What To Do If An Electrical Appliance Catches Fire
An electrical fire can be scary and extremely dangerous, but there are ways to be prepared in case of an emergency. If one of your appliances goes up in flames, it’s important not to panic. Follow these simple guidelines to keep your home safe from electrical fires.
Preventing Electrical Fires
You can stop electrical fires before they start by following a few basic rules of appliance safety. Be sure not to plug in too many devices into one outlet—the wiring can get overloaded and spark a fire, especially if there’s clutter like paper or clothes nearby the outlet. It can be easy to forget about the dangers of larger appliances since they stay plugged in all the time, but they can present as much of a fire hazard as small devices like toasters and heaters. Large appliances like washing machines and dishwashers shouldn’t be left running overnight or while you’re away from home, and avoid placing refrigerators or freezers in direct sunlight, to prevent overworking their cooling systems. Check all outlets regularly for excessive heat, burn marks, and buzzing or crackling sounds that might point to electrical arcing. Make sure you have at least one smoke detector on every floor of your home, and test them regularly to keep them in good working order.
What Not to Do
If a fire breaks out, it can be tempting to douse the flames with water, but water should never be used to put out an electrical fire. Water conducts electricity, and dumping water on or near a power source can give you a severe electrical shock. It might even make the fire worse. Water can conduct the electricity to other parts of the room, running the risk of igniting other flammable objects nearby.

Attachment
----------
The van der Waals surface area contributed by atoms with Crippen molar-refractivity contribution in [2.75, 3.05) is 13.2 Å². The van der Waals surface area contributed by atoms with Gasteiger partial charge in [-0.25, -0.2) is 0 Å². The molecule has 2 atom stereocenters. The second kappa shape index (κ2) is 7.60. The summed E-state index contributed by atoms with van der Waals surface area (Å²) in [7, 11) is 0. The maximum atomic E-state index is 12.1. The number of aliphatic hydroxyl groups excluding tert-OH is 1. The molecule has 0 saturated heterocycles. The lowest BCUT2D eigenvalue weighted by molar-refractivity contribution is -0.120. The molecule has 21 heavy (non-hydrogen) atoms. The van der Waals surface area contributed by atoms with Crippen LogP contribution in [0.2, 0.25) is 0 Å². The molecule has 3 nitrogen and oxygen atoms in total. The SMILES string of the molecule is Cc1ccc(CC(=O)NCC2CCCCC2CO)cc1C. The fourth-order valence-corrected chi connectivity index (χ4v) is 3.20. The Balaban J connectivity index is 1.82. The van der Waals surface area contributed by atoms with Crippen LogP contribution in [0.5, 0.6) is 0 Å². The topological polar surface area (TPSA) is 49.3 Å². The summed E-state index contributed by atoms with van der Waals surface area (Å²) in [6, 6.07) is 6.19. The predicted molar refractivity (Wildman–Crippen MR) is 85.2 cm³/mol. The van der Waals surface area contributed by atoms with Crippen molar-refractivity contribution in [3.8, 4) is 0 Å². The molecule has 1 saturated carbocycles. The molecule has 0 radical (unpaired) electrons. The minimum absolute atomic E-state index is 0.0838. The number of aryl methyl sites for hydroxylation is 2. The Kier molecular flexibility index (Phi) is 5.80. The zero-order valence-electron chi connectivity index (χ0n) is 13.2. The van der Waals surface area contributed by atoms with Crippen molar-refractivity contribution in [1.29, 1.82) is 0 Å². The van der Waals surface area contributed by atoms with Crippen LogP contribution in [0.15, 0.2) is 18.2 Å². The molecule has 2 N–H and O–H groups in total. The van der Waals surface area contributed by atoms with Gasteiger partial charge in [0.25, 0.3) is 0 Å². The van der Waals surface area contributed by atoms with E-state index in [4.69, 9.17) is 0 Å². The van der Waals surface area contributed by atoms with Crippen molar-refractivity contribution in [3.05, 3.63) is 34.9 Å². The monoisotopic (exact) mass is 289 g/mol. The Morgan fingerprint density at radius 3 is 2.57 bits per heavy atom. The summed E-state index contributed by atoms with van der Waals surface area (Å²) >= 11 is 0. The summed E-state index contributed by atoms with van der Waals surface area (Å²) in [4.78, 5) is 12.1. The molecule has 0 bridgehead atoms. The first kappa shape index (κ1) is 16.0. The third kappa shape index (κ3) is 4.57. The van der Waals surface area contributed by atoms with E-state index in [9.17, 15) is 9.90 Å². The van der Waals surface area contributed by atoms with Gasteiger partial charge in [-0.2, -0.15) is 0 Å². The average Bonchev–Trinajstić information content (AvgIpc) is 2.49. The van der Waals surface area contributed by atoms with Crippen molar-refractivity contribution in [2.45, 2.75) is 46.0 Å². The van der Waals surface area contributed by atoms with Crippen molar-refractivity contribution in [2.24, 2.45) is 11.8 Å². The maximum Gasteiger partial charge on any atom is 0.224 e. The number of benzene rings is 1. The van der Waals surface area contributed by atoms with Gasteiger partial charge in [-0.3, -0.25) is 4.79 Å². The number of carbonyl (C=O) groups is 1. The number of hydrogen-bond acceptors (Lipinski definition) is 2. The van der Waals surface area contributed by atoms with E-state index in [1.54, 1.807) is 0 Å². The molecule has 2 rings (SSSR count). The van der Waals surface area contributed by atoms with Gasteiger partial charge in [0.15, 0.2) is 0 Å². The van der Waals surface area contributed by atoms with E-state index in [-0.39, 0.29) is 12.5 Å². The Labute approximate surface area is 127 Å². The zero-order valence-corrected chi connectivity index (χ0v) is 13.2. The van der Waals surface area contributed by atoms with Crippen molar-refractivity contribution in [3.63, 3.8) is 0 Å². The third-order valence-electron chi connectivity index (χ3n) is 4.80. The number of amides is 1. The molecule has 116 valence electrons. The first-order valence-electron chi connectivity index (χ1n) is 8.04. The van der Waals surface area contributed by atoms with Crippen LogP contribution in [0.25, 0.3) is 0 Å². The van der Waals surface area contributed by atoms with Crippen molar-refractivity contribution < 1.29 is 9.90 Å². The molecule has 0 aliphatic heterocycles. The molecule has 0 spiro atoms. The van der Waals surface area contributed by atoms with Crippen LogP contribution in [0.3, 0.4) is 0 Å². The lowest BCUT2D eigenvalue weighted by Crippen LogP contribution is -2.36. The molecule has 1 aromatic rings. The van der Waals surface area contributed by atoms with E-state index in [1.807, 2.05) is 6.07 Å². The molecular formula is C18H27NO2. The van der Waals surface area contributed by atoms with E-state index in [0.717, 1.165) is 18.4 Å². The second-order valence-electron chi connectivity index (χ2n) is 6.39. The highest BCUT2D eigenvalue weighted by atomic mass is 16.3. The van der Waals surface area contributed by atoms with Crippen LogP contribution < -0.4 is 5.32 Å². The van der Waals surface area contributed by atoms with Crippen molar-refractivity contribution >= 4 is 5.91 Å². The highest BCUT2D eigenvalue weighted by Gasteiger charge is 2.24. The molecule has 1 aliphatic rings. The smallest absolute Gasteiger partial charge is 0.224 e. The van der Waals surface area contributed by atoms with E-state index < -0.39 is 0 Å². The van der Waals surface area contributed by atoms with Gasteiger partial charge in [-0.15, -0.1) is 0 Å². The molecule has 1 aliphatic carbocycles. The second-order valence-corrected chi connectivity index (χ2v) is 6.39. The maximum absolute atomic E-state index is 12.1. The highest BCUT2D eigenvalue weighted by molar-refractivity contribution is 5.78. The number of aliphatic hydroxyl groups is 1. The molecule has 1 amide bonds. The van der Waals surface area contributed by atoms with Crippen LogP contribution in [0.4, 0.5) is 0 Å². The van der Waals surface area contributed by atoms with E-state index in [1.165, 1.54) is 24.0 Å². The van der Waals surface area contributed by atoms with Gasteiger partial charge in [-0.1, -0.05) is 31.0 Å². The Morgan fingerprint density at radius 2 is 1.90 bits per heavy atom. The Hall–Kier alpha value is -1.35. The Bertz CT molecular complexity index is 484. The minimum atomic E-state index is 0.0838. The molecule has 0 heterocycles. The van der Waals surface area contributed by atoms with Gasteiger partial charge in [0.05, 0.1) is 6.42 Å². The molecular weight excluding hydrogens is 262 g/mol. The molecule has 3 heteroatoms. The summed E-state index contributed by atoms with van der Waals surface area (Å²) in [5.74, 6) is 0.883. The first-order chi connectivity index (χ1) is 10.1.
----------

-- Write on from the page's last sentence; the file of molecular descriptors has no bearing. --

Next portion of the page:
How to Extinguish an Electrical Fire
The first thing you want to do is unplug the device from the power source and call the fire department. Even if you think you can take care of the fire yourself, it’s important to have backup if the flames do get out of control.
For small fires, you may be able to use baking soda to smother the flames. Covering the smoldering or burning area with a layer of baking soda can block oxygen flow to the flames with minimal risk of electrocution. Baking soda also contains sodium bicarbonate, which is the same substance used in standard fire extinguishers. You might be able to smother a small fire using a heavy blanket as well, but only if the flames are small enough not to catch the blanket on fire too.
For larger fires, use a Type C fire extinguisher. You should always make sure you have at least one Type C or multi-use extinguisher in your home. Extinguishers should also be checked regularly to make sure they haven’t expired. If you have a working extinguisher on hand, just pull the pin at the top, aim the nozzle at the source of the fire, and squeeze the handle. If the flames get too big to fight alone or you think the fire might block an exit, leave the building immediately, close the door behind you, and wait for help from the fire department.